Key West

kwls.org

Just because you can’t drive down for the 31st annual Key West Literary Seminar, doesn’t mean you can’t take part.

WLRN is teaming up with the KWLS folks to bring the conversations online.

Arianna Prothero

When the Old Seven Mile Bridge was built, it was an engineering wonder of the early 1900s. Part of Henry Flagler’s famous railway to Key West, it ran across nearly seven miles of open water to connect Marathon to the Lower Keys.

Today, the bridge is still a popular spot with both locals and tourists, but it’s slowly falling apart. Salt water and storms are eroding the bridge faster than the state can afford to repair it. Much of it is now closed. Historians and activists are desperately searching for a way to preserve what's left: a 2.2 mile section of the Old Seven Bridge that is still open to pedestrians and cyclists.

Feds To Monitor Safety Of Hemingway Cats

Dec 24, 2012

The multitoed cats that have lived for decades in comfort and ease at Key West's Ernest Hemingway Home & Museum may continue to do so, a court has ruled.

But those cats will be protected and regulated by the U. S Department of Agriculture from here on out, just like any animals that are exhibited for a profit.

That's the puzzling upshot of a decision that has the famously independent city in an uproar and wondering if the decision can be appealed to the U. S. Supreme Court.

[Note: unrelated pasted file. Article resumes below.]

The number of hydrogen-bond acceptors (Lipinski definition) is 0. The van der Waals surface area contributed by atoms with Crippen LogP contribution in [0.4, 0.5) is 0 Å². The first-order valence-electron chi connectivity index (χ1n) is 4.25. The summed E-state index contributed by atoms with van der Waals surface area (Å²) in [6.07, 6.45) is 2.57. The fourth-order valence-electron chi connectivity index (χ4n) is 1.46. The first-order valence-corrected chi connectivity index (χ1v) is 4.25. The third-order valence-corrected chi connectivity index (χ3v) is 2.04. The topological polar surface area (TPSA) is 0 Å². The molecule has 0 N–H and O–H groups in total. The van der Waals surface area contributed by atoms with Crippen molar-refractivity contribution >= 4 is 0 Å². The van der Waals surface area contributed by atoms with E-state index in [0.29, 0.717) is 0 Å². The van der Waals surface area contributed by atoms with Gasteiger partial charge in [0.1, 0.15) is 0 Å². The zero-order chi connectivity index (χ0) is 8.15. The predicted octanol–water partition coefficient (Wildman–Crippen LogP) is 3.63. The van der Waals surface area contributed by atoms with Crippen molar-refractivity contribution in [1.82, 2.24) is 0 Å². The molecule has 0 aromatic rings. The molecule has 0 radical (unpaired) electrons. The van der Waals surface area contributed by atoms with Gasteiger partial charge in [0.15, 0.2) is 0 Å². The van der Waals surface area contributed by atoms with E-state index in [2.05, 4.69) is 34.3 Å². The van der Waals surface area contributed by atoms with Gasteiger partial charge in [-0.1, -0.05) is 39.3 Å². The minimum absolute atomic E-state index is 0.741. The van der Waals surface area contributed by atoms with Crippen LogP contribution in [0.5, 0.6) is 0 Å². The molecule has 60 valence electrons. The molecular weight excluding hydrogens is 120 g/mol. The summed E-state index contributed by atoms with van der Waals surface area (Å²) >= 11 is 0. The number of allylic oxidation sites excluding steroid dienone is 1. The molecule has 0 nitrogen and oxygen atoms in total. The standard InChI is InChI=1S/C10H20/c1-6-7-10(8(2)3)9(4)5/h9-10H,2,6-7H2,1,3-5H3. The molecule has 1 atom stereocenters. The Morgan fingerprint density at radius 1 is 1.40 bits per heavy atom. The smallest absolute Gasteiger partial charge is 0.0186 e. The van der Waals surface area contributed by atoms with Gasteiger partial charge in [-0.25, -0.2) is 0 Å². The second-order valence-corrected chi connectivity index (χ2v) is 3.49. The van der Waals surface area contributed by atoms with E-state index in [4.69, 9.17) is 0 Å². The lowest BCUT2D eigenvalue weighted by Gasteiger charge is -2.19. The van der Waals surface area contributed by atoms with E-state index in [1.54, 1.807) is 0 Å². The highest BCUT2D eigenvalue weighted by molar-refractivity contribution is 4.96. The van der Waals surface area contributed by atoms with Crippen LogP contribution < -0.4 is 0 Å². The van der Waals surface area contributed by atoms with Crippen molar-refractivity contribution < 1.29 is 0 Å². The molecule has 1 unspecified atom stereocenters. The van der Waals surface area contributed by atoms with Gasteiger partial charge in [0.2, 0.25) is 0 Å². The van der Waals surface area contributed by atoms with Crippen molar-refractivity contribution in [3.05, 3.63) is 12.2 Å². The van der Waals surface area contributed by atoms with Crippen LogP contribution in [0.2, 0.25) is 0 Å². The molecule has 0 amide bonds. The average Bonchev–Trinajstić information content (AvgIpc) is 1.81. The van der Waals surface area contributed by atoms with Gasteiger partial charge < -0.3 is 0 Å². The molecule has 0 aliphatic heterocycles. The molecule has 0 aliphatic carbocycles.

How Key West Stays Quirky

Nov 15, 2012
Robin Jones

Robert Kerstein is a government professor at the University of Tampa. But when he's not teaching on the other coast, he likes hanging out in Key West. His frequent trips there have translated into a new book about how the little city at the bottom of the peninsula has managed to maintain its unique character while becoming a major tourist town. The book is called Key West: On The Edge, Inventing the Conch Republic. And this weekend, Kerstein will be appearing at the Miami Book Fair International

Eli Christman/ Flickr

The U.S. Food and Drug Administration has agreed to work with a British company looking to test out genetically-modified mosquitoes in the U.S.

British biotechnology company Oxitec Ltd has been waiting for a U.S. federal agency to sign on as a partner so they could test out these altered mosquitoes in Key West.

In the past few years, Key West has had a problem with mosquitoes in the area spreading Dengue-- but Oxitec thinks they can kill off a large part of this mosquito population with their altered mosquitoes.

DISPATCH: The Religious Non-Voter

Oct 5, 2012

Monroe County Sheriff's Office

Mark Hedden lives in Key West and writes narrative nonfiction, primarily ornithology-oriented natural history, which most people refer to as “stuff about birds.” Along with the strange business of bank robbery in Key West, he has written about necrovoyeurism, his love of the Tour de France, his aversion to pirates, his hatred of clowns, the inappropriate use of firearms during photo shoots, and music.

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